Q: The compiler does not find the standard include files, but they are definitely on my disk!
Q: The linker says
    Error: Cannot open 'c64.lib':No such file or directory
c64.lib exists in the lib directory.
A: The compiler and the linker must know how to find the include files and libraries. A standard path is compiled into the binaries, but this path works only for Unix machines (provided that the include files and libraries are installed in this path, which is true if you're using one of the precompiled packages).

When running the tools under Windows or DOS, you have to tell them where the support files are installed. This is done by setting one or more of the environment variables:

  • CA65_INC (points to directory with assembler include files)
  • CC65_INC (points to directory with compiler include files)
  • LD65_CFG (points to directory with linker config files)
  • LD65_LIB (points to directory with libraries)
  • LD65_OBJ (points to directory with object files)
  • CC65_HOME (points to the cc65 file tree. If you have this one, you usually won't need the others).
As an DOS/Windows example, if you have installed cc65 in c:\cc65, you should use
    set CC65_HOME=c:\cc65
Note: The Windows .exe installer package will set all necessary variables for you, so Windows users are encouraged to use it instead of the .ZIP file distribution.

Unix people usually don't have a problem setting environment variables, so I don't explain the Unix syntax here:-)

Q: I want to write programs for my <insert name of cool 6502 based machine here>, but I need something similar to the BASIC PEEK and POKE commands to do anything useful.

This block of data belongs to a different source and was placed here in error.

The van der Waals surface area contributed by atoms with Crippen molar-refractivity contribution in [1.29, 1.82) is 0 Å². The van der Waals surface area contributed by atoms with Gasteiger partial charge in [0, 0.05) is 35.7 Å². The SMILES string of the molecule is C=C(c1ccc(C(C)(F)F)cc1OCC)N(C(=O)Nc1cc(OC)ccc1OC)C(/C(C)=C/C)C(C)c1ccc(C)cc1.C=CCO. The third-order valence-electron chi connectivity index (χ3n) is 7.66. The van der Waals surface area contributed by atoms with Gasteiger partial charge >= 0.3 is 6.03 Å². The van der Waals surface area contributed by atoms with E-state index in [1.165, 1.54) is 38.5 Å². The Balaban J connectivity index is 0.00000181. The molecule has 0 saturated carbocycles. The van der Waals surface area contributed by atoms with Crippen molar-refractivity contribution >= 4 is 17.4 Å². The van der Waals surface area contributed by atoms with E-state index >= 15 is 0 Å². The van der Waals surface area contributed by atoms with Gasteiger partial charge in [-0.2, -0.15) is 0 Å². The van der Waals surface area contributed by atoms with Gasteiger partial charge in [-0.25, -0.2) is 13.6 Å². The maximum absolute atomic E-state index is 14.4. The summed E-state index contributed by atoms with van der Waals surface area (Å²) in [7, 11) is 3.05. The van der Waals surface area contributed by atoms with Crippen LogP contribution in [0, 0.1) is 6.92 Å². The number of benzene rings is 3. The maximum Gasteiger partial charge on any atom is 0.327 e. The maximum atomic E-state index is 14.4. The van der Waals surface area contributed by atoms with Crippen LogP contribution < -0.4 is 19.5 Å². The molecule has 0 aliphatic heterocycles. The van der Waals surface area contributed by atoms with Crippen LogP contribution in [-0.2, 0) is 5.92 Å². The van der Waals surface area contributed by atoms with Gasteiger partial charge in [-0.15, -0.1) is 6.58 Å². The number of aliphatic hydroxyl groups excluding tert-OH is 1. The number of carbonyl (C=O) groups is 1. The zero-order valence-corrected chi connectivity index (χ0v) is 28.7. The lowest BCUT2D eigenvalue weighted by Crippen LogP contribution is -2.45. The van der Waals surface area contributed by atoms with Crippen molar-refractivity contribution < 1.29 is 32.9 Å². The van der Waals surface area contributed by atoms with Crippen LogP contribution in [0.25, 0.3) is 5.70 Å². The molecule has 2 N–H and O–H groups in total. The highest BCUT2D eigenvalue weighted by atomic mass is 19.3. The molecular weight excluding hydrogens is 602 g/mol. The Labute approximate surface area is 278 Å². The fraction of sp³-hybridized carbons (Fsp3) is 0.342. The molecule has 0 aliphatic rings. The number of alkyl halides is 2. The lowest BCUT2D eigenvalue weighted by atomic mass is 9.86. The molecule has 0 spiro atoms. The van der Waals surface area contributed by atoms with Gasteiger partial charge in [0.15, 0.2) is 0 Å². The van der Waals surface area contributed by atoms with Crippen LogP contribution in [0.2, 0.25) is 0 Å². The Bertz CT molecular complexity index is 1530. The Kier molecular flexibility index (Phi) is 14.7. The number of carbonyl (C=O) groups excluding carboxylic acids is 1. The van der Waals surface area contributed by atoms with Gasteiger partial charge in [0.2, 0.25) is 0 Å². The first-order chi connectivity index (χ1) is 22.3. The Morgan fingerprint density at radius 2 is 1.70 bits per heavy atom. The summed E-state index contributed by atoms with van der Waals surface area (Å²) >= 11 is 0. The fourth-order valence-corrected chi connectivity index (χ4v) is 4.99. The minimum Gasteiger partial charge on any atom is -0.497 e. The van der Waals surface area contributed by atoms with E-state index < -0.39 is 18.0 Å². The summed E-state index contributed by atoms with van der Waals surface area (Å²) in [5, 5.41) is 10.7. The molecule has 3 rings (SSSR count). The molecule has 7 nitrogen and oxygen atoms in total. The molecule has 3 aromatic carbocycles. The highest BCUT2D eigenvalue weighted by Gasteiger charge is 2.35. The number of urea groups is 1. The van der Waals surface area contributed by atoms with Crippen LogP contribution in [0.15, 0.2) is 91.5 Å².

A: There are several possible ways to achive what you want.
The basic method is always to use addresses cast to pointers of the needed type:
    typedef unsigned char byte;
    typedef unsigned word;
    byte B;
    word W;

    *(byte*) 0xD800 = 0x12;    /* Store a byte to address $D800 */
    *(word*) 0xC000 = 0x1234;  /* Store a word to address $C000 */
    B = *(byte*) 0xD800;       /* Read a byte from address $D800 */
    W = *(word*) 0xC000;       /* Read a word from address $C000 */
For better readability, you may want to use macros:
    #define POKE(addr,val)     (*(unsigned char*) (addr) = (val))
    #define POKEW(addr,val)    (*(unsigned*) (addr) = (val))
    #define PEEK(addr)         (*(unsigned char*) (addr))
    #define PEEKW(addr)        (*(unsigned*) (addr))
Using the macros above, PEEK and POKE behave very similar to their BASIC counterparts:
    unsigned char B;
    unsigned W;

    POKE(0xD800, 0x12);        /* Store a byte to address $D800 */
    POKEW(0xC000,0x1234);      /* Store a word to address $C000 */
    B = PEEK(0xD800);          /* Read a byte from address $D800 */
    W = PEEKW(0xC000);         /* Read a word from address $C000 */
Please note, that the addresses used must not necessarily be constant (as in the examples above). However, while the code generated by the compiler for constant addresses is quite good (they get translated into a series of load and store instructions), for non constant addresses a subroutine is called, so this is a lot slower.